On the 21st of April 2021, an unnamed 33-year-old Bangladeshi Worker from Bright Asia Construction died in the hospital – He had been sitting in the back of a lorry when his driver carelessly crashed into a stationary tipper truck on the PIE. Of the 16 other migrant workers who were with him on the back of the lorry, seven others were warded, and two were placed in the ICU.

When the SCDF arrived on the scene, several men were lying on the road, and two workers who were trapped in the rear of the lorry had to be fished out using hydraulic equipment. It was a nightmare – a nightmare that we allow to happen over and over again.

Are migrant workers so unimportant that we ignore the danger?

Some of us have seen the demonstration video by Shin Kai Construction, where migrant workers were socially distanced on the back of a lorry by ramshackle makeshift partitions. Apart from looking like caged animals, their lives were being put in danger by unsecured partitions that could have caused serious injuries or death. The viral video remains a testament to the fact that we treat migrant workers as less than.

Our transient workers have been neglected and overlooked for far too long. Although stringent rules have been induced to curb the spread of Covid-19 while workers travel on lorries, it is saddening to see that much-needed stipulations have not been put in place to actually protect their lives.

The accidents keep happening, and nothing is changing

Photo by Goh BL on Unsplash

In case you think the aforementioned case is a one-off incident: In 2007, a 24-year old worker named Solai Raj died after a car hit the lorry in which he was being carried. The other 13 workers who had been in the back were also catapulted out of the vehicle. Seven other men were warded, with some suffering serious head injuries.

In June 2010, three migrant workers from China died from a similar accident on the same expressway, whilst six others were hospitalised. Apparently, the 13-man limit had been grossly surpassed, and the company responsible had squeezed 17 individuals onto the vehicle instead. The list of other unfortunate and irresponsible examples runs long.

These incidents are not special to Singapore – In 2014, the city of Windhoek in South Africa tabled a bill that made transporting people in the back of trucks illegal so as to curb their high rate of truck accidents and deaths, and in many other places such as Bahrain, Ontario, New York, and the UK, it is completely illegal to ferry passengers on the back of a truck. It seems like nations all around the world have learned from their mistakes. Why haven’t we?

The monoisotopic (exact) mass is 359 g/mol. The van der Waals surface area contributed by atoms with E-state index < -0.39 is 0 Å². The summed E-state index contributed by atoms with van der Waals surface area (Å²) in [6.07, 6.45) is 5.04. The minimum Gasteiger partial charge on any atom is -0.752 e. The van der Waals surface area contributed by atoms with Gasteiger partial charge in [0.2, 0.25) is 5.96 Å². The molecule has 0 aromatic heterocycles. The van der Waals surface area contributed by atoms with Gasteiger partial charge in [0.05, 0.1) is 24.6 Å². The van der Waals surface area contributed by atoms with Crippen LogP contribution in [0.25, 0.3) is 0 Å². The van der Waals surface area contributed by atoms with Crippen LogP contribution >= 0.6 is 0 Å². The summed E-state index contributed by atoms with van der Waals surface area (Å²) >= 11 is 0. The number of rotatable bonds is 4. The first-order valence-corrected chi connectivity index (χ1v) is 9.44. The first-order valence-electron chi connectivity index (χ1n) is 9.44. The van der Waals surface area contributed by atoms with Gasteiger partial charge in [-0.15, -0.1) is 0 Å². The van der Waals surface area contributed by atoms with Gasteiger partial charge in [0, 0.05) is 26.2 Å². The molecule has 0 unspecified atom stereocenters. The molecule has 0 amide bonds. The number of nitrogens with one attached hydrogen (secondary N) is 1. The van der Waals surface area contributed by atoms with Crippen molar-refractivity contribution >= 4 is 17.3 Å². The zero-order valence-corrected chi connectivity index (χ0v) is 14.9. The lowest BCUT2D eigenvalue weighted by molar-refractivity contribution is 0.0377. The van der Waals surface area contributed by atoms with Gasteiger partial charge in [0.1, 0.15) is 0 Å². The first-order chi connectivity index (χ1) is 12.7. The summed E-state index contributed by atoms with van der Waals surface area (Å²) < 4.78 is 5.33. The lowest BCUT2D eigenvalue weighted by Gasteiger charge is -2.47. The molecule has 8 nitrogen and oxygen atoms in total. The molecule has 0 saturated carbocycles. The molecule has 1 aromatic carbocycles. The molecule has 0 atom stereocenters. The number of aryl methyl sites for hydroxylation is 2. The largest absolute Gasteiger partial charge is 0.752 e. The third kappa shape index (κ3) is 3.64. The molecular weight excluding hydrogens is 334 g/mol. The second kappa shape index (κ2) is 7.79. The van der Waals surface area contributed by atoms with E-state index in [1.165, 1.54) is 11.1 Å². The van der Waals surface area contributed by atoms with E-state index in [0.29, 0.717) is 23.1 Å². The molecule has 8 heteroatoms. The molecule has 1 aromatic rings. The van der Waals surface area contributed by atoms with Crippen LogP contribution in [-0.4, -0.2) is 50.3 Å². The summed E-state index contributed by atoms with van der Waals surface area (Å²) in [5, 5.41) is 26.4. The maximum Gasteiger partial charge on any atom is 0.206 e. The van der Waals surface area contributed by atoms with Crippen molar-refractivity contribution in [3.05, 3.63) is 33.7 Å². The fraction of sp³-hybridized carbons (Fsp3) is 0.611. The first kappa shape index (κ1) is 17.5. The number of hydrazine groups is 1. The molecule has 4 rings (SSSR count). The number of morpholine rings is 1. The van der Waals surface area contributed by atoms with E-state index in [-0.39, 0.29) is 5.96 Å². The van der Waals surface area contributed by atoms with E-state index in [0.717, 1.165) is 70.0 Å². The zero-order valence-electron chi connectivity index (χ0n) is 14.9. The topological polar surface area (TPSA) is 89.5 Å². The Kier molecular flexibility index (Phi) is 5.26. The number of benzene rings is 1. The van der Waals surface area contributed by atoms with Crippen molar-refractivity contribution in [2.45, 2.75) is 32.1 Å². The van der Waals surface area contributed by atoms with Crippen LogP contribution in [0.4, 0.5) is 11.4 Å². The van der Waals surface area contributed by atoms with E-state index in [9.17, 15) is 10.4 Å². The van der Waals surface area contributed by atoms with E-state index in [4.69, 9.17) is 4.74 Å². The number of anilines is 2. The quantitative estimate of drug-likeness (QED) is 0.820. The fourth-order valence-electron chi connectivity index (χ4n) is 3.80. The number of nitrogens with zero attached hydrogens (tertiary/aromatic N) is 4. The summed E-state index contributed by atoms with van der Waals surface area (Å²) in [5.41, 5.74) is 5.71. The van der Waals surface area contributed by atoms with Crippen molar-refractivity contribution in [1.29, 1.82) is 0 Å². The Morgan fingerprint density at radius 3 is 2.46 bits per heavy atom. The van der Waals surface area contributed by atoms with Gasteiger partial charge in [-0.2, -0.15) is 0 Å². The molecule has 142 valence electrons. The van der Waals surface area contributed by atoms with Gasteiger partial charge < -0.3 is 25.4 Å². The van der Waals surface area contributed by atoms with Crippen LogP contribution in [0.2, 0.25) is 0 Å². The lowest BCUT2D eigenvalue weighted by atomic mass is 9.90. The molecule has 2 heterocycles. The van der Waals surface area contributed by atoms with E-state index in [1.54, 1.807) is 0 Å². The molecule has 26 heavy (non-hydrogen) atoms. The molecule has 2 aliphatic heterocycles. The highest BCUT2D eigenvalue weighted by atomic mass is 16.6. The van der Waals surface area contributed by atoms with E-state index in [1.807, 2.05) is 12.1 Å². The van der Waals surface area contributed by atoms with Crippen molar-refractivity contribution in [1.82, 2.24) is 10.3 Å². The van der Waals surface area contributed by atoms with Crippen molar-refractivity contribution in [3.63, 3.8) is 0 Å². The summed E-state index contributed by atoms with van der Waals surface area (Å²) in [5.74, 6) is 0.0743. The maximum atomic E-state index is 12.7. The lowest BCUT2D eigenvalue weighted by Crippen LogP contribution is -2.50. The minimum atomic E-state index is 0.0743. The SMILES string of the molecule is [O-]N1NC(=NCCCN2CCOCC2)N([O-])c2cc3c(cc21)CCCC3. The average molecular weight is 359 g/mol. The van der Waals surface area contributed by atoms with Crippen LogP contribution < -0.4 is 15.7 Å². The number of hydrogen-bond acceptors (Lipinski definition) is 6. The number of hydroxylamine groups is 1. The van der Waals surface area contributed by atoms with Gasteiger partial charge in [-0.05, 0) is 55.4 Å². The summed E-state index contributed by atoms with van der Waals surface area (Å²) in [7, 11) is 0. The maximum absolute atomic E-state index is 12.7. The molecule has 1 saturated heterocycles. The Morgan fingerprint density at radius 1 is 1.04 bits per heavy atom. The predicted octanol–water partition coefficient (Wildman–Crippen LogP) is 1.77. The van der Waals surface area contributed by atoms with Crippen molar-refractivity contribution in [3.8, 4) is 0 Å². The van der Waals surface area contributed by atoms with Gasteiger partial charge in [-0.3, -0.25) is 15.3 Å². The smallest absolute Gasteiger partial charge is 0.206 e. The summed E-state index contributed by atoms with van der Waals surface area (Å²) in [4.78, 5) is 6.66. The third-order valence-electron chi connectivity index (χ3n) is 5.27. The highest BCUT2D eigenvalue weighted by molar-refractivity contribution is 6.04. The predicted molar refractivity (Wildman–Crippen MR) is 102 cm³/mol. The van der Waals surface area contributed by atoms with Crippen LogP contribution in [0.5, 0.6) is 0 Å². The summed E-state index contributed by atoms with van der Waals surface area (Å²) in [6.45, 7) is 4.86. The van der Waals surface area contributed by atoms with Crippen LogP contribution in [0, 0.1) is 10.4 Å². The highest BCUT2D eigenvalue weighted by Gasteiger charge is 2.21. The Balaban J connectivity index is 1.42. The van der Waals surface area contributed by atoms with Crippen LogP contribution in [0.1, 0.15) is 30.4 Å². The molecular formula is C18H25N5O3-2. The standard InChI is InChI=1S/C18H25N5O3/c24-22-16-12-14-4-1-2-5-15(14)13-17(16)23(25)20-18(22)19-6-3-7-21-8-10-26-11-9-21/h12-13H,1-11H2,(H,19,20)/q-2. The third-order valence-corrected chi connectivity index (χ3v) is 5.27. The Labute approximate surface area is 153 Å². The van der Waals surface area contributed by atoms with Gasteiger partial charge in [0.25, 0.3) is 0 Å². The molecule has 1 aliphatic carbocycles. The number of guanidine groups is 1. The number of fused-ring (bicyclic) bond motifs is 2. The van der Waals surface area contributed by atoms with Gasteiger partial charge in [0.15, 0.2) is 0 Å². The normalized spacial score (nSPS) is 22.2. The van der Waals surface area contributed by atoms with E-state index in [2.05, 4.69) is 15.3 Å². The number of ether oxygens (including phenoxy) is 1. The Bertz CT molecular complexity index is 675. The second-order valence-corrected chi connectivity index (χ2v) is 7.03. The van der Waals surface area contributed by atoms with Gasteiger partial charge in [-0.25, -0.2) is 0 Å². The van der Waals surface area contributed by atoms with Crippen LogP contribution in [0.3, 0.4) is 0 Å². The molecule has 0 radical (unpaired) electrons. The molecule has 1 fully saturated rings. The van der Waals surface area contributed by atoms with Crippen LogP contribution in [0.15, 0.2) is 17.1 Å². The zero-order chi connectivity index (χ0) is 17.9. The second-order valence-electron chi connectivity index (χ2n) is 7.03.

Don’t be naive:

Some of us might’ve had wonderful experiences riding on the backs of trucks, but even the safest of drivers might have to swerve or come to a sudden stop in an emergency, and that can cause severe injury to belted passengers within a vehicle, so imagine the extra harm those in the back of a lorry would face!

Additionally, if a truck is hit from the back, it could cause anything and anyone unsecured to be catapulted, and in the case of rollovers, passengers also run a high chance of being crushed. In case we need to remind anyone – The backs of lorries are designed for cargo, not people.

Alright, you’ve got my attention. What can we do?

Photo by Prado on Unsplash

We understand that the layman doesn’t exactly have the same power as obvious stakeholders such as the bosses of companies that deal with migrant workers, vehicle operators and activist organisations. Whichever group you belong to, knowledge is key when it comes to change.

Here are some solutions we’ve come up with:

  • Use Class 4 lorries with a built-in 8 seater-cabin. The use of Class 4 lorries will help ensure that only the most skilled and responsible drivers are employed. There could be some parking issues though.
  • Increase fines and jail terms. Lorries must not travel faster than the road speed limit, or 60 km/h, whichever is lower. It should also be mandatory for cargo to be properly secured. Raise the fines, lower the danger.
  • Use Private Buses instead. Mr Neo Tiam Beng, president of the Singapore School and Private Hire Bus Owners’ Association says that the operators who run some 4,000 private buses for hire here have the capacity to provide transportation to foreign workers. Hello, safetybelts!
  • Set an example. Do not get in the back of a lorry no matter the circumstance.
  • Proper logging of route details. This prevents the misuse of vehicles, creates increased awareness, and helps logs any potential accidents along the way. SAF Military Vehicles do this, and these roads are usually low in traffic.
  • Donate to migrant workers. Donating to migrant workers in Singapore helps give them a voice.

Us folks at BRZE will be the first to admit that sitting on the back of a lorry doesn’t often seem that dangerous, but major fatal accidents have shown us time and again that our perceptions need to change. We hope that all of you continue to choose safety above all else, for yourselves and others, and that Singapore will find a way to make life equal for those from all walks of life, no matter where they come from.

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